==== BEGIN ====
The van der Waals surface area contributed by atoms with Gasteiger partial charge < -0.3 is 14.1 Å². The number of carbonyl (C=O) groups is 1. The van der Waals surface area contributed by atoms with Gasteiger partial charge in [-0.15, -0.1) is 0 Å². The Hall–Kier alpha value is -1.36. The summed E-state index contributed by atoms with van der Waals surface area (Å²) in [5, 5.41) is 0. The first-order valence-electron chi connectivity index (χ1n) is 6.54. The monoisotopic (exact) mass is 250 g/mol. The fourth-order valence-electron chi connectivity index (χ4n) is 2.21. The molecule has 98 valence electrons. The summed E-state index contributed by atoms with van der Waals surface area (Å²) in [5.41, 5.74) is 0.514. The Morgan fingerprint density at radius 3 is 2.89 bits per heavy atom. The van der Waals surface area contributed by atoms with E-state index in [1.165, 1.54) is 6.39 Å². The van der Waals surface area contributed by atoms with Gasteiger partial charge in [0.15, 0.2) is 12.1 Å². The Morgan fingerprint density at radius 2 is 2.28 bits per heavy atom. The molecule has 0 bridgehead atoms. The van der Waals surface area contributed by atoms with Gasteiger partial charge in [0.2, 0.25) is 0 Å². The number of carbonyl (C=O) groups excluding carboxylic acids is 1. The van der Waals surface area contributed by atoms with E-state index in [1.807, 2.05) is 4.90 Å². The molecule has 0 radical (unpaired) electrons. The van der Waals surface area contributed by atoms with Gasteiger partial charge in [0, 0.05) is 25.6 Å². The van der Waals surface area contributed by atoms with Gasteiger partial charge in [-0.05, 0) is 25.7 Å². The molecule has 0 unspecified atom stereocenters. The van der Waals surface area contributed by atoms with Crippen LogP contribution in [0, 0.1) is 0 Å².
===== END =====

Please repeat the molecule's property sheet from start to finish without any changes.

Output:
The van der Waals surface area contributed by atoms with Gasteiger partial charge < -0.3 is 14.1 Å². The number of carbonyl (C=O) groups is 1. The van der Waals surface area contributed by atoms with Gasteiger partial charge in [-0.15, -0.1) is 0 Å². The Hall–Kier alpha value is -1.36. The summed E-state index contributed by atoms with van der Waals surface area (Å²) in [5, 5.41) is 0. The first-order valence-electron chi connectivity index (χ1n) is 6.54. The monoisotopic (exact) mass is 250 g/mol. The fourth-order valence-electron chi connectivity index (χ4n) is 2.21. The molecule has 98 valence electrons. The summed E-state index contributed by atoms with van der Waals surface area (Å²) in [5.41, 5.74) is 0.514. The Morgan fingerprint density at radius 3 is 2.89 bits per heavy atom. The van der Waals surface area contributed by atoms with E-state index in [1.165, 1.54) is 6.39 Å². The van der Waals surface area contributed by atoms with Gasteiger partial charge in [0.15, 0.2) is 12.1 Å². The Morgan fingerprint density at radius 2 is 2.28 bits per heavy atom. The molecule has 0 bridgehead atoms. The van der Waals surface area contributed by atoms with Gasteiger partial charge in [0.2, 0.25) is 0 Å². The number of carbonyl (C=O) groups excluding carboxylic acids is 1. The van der Waals surface area contributed by atoms with E-state index in [1.807, 2.05) is 4.90 Å². The molecule has 0 radical (unpaired) electrons. The van der Waals surface area contributed by atoms with Gasteiger partial charge in [0, 0.05) is 25.6 Å². The van der Waals surface area contributed by atoms with Gasteiger partial charge in [-0.05, 0) is 25.7 Å². The molecule has 0 unspecified atom stereocenters. The van der Waals surface area contributed by atoms with Crippen LogP contribution in [0, 0.1) is 0 Å².